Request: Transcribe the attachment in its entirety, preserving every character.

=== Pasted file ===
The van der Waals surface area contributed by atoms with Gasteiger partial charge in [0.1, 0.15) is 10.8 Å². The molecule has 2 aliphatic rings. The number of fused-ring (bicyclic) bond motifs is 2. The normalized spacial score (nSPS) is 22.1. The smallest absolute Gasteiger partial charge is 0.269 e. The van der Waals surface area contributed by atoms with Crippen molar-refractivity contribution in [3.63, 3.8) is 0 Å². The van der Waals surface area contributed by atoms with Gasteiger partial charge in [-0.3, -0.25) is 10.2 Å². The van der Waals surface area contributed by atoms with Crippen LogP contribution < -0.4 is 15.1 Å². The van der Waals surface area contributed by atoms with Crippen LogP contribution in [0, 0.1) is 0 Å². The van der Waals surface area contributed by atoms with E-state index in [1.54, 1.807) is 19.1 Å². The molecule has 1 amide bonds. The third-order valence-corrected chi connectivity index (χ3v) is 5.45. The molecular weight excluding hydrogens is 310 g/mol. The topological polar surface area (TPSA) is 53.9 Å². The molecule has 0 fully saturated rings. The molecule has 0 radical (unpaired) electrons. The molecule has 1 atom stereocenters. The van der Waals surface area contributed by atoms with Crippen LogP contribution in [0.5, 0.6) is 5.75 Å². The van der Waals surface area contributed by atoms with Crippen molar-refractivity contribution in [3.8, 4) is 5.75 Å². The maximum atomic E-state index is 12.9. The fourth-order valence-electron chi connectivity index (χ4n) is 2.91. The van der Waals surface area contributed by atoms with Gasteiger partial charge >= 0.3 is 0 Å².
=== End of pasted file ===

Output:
The van der Waals surface area contributed by atoms with Gasteiger partial charge in [0.1, 0.15) is 10.8 Å². The molecule has 2 aliphatic rings. The number of fused-ring (bicyclic) bond motifs is 2. The normalized spacial score (nSPS) is 22.1. The smallest absolute Gasteiger partial charge is 0.269 e. The van der Waals surface area contributed by atoms with Crippen molar-refractivity contribution in [3.63, 3.8) is 0 Å². The van der Waals surface area contributed by atoms with Gasteiger partial charge in [-0.3, -0.25) is 10.2 Å². The van der Waals surface area contributed by atoms with Crippen LogP contribution < -0.4 is 15.1 Å². The van der Waals surface area contributed by atoms with Crippen LogP contribution in [0, 0.1) is 0 Å². The van der Waals surface area contributed by atoms with E-state index in [1.54, 1.807) is 19.1 Å². The molecule has 1 amide bonds. The third-order valence-corrected chi connectivity index (χ3v) is 5.45. The molecular weight excluding hydrogens is 310 g/mol. The topological polar surface area (TPSA) is 53.9 Å². The molecule has 0 fully saturated rings. The molecule has 0 radical (unpaired) electrons. The molecule has 1 atom stereocenters. The van der Waals surface area contributed by atoms with Crippen LogP contribution in [0.5, 0.6) is 5.75 Å². The van der Waals surface area contributed by atoms with Crippen molar-refractivity contribution in [3.8, 4) is 5.75 Å². The maximum atomic E-state index is 12.9. The fourth-order valence-electron chi connectivity index (χ4n) is 2.91. The van der Waals surface area contributed by atoms with Gasteiger partial charge >= 0.3 is 0 Å².